While there’s nothing I can do to take away the pain of childbirth I just might have some information for you today that can bring back a full, vibrant and healthy head of hair. Get your notepad ready and let’s get started!
Everyone loses hair. It happens during your morning shower, while you're blowing it dry, or when you give it a quick brush—and that's normal. Women, on average, lose fifty to one hundred hairs a day. That's just hair going through its cycles, and there will be a new one to replace it. But hair loss may be a sign of a more serious medical condition that needs an evaluation by a dermatologist and possible treatment. Here are nine causes of hair loss and how to deal with them.
Telogen Effluvium: occurs after pregnancy, major surgery, drastic weight loss, or extreme stress, in which you shed large amounts of hair every day, usually when shampooing, styling, or brushing.
Hereditary Hair Loss: known as androgenetic alopecia and, according to the American Academy of Dermatology, is the most common cause of hair loss. The gene can be inherited from either your mother's or father's side of the family, though you're more likely to have it if both of your parents had hair loss.
Alopecia Areata: an autoimmune disorder in which the immune system attacks hair follicles. It affects about 4.7 million people in the United States and occurs equally in men and women. The cause is unknown, but it may be triggered by stress or illness.
Skin Conditions of the Scalp: skin conditions that lead to hair loss include dandruff, psoriasis, and fungal infections such as ringworm. Seborrheic dermatitis causes the scalp to shed its skin, so you'll notice greasy, yellowish scales on your shoulders or in your hair.
Polycystic Ovarian Syndrome: PCOS can cause facial hair growth, irregular periods, acne, and cysts on the ovaries. And while you may experience hair loss on your scalp, you may notice more hair elsewhere on the body.
Lupus: Lupus often causes extreme fatigue, headaches, oral ulcers, and painful, swollen joints. Many people also experience hair loss, which may be mild and occur while shampooing or brushing your hair—or it may be more severe, coming out in patches and accompanied by a rash on the scalp.
Excessive Styling: Too much shampooing, styling, and dyeing can harm your tresses. Heat and chemicals weaken the hair, causing it to break and fall out. Often, it's a combination of treatments—keratin, coloring, and blow-drying, for instance —that does the damage. If the fallout is occurring from external damage caused by styling, it will simply break, and you won't see those club-shaped telogen bulbs at the ends. Do a pull test to confirm if you are styling your hair too much. Take a small handful of about 50 strands, pulls gently, and check to see whether the hair that comes out has bulbs on the ends.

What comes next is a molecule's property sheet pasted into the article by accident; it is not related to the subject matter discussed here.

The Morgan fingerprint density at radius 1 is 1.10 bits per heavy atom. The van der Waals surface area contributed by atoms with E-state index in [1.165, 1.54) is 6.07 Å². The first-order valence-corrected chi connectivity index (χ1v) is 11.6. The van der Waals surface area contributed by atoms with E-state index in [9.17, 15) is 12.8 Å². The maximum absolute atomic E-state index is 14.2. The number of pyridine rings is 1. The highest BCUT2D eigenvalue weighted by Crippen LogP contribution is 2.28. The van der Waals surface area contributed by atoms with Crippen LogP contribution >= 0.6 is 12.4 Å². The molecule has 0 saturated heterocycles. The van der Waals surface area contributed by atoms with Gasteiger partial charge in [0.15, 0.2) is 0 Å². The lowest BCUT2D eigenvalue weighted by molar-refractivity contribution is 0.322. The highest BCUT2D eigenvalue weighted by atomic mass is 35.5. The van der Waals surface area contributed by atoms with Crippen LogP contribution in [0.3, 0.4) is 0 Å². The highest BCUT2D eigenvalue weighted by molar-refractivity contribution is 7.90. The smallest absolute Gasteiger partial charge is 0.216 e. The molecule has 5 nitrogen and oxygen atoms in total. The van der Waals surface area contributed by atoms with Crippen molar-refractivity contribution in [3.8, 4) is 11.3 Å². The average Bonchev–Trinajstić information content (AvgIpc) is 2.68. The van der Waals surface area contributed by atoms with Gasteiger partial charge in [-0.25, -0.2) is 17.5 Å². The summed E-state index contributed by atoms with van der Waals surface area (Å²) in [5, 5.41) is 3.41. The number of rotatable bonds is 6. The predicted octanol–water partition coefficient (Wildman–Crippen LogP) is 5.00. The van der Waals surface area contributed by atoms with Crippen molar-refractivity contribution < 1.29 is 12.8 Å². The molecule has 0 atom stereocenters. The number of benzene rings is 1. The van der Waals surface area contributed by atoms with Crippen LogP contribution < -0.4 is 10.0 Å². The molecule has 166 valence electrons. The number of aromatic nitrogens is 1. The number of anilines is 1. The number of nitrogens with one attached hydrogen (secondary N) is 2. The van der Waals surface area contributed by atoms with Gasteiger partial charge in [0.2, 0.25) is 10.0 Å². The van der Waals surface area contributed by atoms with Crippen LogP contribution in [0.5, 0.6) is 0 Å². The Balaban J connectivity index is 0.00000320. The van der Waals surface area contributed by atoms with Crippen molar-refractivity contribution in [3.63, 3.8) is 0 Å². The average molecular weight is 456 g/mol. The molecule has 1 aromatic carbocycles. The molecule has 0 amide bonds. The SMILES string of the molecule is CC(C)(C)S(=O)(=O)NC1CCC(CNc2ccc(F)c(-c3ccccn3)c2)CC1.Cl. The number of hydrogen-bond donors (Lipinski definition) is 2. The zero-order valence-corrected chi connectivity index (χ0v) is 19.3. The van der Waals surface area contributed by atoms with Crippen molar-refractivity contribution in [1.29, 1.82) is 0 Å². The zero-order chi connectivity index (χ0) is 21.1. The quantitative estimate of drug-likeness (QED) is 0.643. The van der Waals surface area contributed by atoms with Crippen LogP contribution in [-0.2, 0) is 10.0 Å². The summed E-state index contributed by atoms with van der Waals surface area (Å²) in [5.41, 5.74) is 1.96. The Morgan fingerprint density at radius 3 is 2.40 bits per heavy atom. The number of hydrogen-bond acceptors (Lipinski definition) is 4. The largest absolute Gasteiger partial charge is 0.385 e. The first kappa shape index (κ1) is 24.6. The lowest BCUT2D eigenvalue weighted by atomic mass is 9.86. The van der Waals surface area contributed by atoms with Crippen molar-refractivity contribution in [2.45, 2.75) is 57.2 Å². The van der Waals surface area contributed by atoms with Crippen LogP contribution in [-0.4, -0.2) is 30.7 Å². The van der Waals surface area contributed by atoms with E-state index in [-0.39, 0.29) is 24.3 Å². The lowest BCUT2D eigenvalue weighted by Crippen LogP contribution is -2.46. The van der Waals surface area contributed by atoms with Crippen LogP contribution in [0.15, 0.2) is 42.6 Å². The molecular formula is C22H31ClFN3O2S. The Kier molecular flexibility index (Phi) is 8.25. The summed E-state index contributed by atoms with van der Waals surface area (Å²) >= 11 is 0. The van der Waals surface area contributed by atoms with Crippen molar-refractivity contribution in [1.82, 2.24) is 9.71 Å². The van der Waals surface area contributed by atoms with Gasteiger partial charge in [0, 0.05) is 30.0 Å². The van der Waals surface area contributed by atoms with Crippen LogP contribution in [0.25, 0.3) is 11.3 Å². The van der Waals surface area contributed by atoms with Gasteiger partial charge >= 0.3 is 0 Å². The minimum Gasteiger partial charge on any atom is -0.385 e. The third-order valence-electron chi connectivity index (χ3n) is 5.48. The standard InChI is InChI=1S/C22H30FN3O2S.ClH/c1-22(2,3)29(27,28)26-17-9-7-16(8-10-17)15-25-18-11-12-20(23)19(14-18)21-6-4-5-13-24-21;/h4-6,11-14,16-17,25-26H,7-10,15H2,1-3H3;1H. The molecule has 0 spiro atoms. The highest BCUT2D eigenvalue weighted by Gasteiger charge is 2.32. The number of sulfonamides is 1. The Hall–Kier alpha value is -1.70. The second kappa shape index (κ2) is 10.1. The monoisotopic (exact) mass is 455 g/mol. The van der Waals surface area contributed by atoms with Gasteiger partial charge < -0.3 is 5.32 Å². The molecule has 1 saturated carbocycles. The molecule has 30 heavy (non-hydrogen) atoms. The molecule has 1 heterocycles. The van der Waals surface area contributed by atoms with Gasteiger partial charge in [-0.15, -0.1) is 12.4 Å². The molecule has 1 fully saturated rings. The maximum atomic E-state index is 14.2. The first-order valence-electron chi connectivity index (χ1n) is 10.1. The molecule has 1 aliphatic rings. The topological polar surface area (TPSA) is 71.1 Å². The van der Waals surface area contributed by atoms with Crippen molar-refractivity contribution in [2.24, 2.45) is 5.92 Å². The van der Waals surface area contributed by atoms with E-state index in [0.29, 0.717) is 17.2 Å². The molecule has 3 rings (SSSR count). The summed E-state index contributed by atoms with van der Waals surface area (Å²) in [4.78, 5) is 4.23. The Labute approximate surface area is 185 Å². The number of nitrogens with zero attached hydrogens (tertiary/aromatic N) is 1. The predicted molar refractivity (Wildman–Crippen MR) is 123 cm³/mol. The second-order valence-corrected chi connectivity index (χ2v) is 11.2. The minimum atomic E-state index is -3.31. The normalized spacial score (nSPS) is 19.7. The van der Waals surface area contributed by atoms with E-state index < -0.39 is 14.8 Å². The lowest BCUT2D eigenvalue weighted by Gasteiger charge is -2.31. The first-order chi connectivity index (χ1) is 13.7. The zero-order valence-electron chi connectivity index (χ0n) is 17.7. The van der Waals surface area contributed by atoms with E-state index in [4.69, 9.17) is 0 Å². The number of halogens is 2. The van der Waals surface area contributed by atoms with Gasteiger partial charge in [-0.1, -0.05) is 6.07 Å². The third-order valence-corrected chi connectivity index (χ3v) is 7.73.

Women can take several steps to improve their hair. Watch the types of food you eat. It may sound silly but it’s actually true. Due to the unhealthy lifestyles we live – synthetic foods, processed foods, genetically modified foods and toxins in the air, our body is constantly battling with toxins and stress which do not encourage a healthy body for hair growth. Hair grows from inside and hair is a fiber that is part of our cells which grows from the subdivision of our cells in the hair follicles. To solve this problem, we need natural healthy food that the body can easily break down for digestion in order for our hair to grow. The foods we need for good hair growth are fresh fruits and vegetables, meat, fish, eggs, nuts and wholemeal foods. We also need lots of water for detoxification, the lubrication of food for digestion, to aid in digestion and to reproduce the cells for hair growth.
According to the Huntington College of Health Sciences, you will most likely experience progressive hair loss after the age of 50. Your hair can also become dry, brittle and thin. While certain topical treatments may help combat this, getting an adequate amount of nutrients, such as selenium and zinc, in your diet is essential for hair health. These minerals work with your body to encourage hair growth and help prevent future loss.
Hair is a bodily tissue and as such, it requires certain nutrients to maintain its health and ability to function properly. The Huntington College of Health Sciences states that if you have a selenium deficiency, it may inhibit your hair's ability to grow, resulting in an overall thinning of your tresses. The College goes on to say that a diet with insufficient amounts of zinc may lead to a compromised immune system that can result in hair loss. Both of these minerals are essential for the health and growth of your hair.
Selenium functions as an antioxidant and helps rid your body of the harmful effects that result from exposure to the sun and the environment. It also enhances your immune system, supporting your body's ability to maintain its proper functions, such as hair growth. Zinc is essential to your immune system as well, and it also has antioxidant properties. In addition, it strengthens your hair follicles and may help prevent certain types of hair loss.